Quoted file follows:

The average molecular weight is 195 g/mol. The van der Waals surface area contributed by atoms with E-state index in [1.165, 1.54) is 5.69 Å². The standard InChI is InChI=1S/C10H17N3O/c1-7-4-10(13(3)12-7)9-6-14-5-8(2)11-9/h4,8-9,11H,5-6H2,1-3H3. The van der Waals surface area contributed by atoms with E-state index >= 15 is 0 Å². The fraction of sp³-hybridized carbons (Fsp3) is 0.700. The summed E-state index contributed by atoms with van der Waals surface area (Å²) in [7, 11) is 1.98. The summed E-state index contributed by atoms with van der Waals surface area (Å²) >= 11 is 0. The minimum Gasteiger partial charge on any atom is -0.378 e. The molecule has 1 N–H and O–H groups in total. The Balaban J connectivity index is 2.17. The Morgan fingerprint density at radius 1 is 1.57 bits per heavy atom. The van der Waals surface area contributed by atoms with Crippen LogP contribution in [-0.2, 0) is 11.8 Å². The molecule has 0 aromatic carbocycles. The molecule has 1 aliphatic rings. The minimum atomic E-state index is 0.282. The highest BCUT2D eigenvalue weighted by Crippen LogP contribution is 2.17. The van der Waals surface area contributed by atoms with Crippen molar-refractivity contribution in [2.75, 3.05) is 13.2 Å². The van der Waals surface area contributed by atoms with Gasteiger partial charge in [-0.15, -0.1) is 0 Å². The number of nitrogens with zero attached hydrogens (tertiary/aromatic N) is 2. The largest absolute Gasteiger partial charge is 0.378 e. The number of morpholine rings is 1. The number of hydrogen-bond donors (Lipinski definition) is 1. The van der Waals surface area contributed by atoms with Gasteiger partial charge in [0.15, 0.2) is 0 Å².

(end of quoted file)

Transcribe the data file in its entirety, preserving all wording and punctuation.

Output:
The average molecular weight is 195 g/mol. The van der Waals surface area contributed by atoms with E-state index in [1.165, 1.54) is 5.69 Å². The standard InChI is InChI=1S/C10H17N3O/c1-7-4-10(13(3)12-7)9-6-14-5-8(2)11-9/h4,8-9,11H,5-6H2,1-3H3. The van der Waals surface area contributed by atoms with E-state index >= 15 is 0 Å². The fraction of sp³-hybridized carbons (Fsp3) is 0.700. The summed E-state index contributed by atoms with van der Waals surface area (Å²) in [7, 11) is 1.98. The summed E-state index contributed by atoms with van der Waals surface area (Å²) >= 11 is 0. The minimum Gasteiger partial charge on any atom is -0.378 e. The molecule has 1 N–H and O–H groups in total. The Balaban J connectivity index is 2.17. The Morgan fingerprint density at radius 1 is 1.57 bits per heavy atom. The van der Waals surface area contributed by atoms with Crippen LogP contribution in [-0.2, 0) is 11.8 Å². The molecule has 0 aromatic carbocycles. The molecule has 1 aliphatic rings. The minimum atomic E-state index is 0.282. The highest BCUT2D eigenvalue weighted by Crippen LogP contribution is 2.17. The van der Waals surface area contributed by atoms with Crippen molar-refractivity contribution in [2.75, 3.05) is 13.2 Å². The van der Waals surface area contributed by atoms with Gasteiger partial charge in [-0.15, -0.1) is 0 Å². The number of nitrogens with zero attached hydrogens (tertiary/aromatic N) is 2. The largest absolute Gasteiger partial charge is 0.378 e. The number of morpholine rings is 1. The number of hydrogen-bond donors (Lipinski definition) is 1. The van der Waals surface area contributed by atoms with Gasteiger partial charge in [0.15, 0.2) is 0 Å².